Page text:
If they’re selling an experience, why are they treating me like that?

There are times when it’s difficult to separate a product from its surrounding experience. When that happens, it’s critical that both the product and the experience are good enough to lure the customer back for more. A failure in either element can adversely affect the ultimate success of the business.

Whilst products can be designed and supplied to a fixed specification with defined limits, experiences can be more difficult to reproduce. There is a danger that overly-prescribed experiences can leave the customer feeling “processed” rather than being treated as an individual. Front-line staff need to understand the effect they can have on the customer experience. And Head Office staff need to give them the freedom to deliver that individual experience, rather than insisting on following an efficient process.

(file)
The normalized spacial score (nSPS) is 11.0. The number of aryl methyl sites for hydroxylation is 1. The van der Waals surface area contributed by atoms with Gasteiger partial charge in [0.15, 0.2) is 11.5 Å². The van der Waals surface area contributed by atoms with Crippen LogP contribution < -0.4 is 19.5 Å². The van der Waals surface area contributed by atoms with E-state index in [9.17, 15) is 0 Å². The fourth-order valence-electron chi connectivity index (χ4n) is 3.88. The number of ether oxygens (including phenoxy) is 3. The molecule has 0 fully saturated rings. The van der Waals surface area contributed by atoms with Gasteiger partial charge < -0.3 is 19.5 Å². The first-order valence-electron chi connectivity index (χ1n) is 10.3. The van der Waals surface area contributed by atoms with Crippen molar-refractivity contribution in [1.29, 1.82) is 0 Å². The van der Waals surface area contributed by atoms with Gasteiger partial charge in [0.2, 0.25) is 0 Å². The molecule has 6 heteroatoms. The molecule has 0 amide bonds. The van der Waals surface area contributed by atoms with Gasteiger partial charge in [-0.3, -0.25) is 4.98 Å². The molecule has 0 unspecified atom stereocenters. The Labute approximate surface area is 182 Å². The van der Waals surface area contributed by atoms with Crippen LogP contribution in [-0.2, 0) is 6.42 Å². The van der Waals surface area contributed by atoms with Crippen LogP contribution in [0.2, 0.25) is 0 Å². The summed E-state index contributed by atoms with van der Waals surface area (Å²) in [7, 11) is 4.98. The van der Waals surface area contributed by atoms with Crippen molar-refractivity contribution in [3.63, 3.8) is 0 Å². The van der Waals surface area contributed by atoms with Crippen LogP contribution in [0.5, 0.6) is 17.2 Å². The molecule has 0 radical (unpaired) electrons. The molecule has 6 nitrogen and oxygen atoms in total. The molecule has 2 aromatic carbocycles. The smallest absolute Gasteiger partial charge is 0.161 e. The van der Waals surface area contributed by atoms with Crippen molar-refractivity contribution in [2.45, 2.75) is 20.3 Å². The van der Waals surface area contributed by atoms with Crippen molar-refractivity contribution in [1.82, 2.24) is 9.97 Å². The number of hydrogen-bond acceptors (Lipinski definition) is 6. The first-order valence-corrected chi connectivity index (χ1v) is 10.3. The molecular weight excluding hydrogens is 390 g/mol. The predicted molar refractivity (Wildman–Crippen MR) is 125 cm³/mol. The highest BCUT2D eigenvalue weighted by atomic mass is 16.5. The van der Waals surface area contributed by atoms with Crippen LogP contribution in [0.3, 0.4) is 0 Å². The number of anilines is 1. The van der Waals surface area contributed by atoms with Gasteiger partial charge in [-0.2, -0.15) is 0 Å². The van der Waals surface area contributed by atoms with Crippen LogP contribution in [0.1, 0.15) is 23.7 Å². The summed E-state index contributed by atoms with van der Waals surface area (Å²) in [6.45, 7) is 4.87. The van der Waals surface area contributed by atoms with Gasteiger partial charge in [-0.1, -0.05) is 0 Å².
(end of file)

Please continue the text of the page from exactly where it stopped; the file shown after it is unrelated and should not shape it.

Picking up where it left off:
DoubleEspresso

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How to ruin a great product

As if creating a great product isn’t hard enough in the first place, there’s (at least) one way of completely ruining it: poorly-conceived or badly implemented packaging. I despair whenever I see examples of great products where poor packaging has completely taken the focus away from the product itself. And by that I don’t mean the artwork, labelling or other such cosmetic element. I mean the mechanics, the physical barrier between the consumer and the experience of actually getting at the product.Packaging

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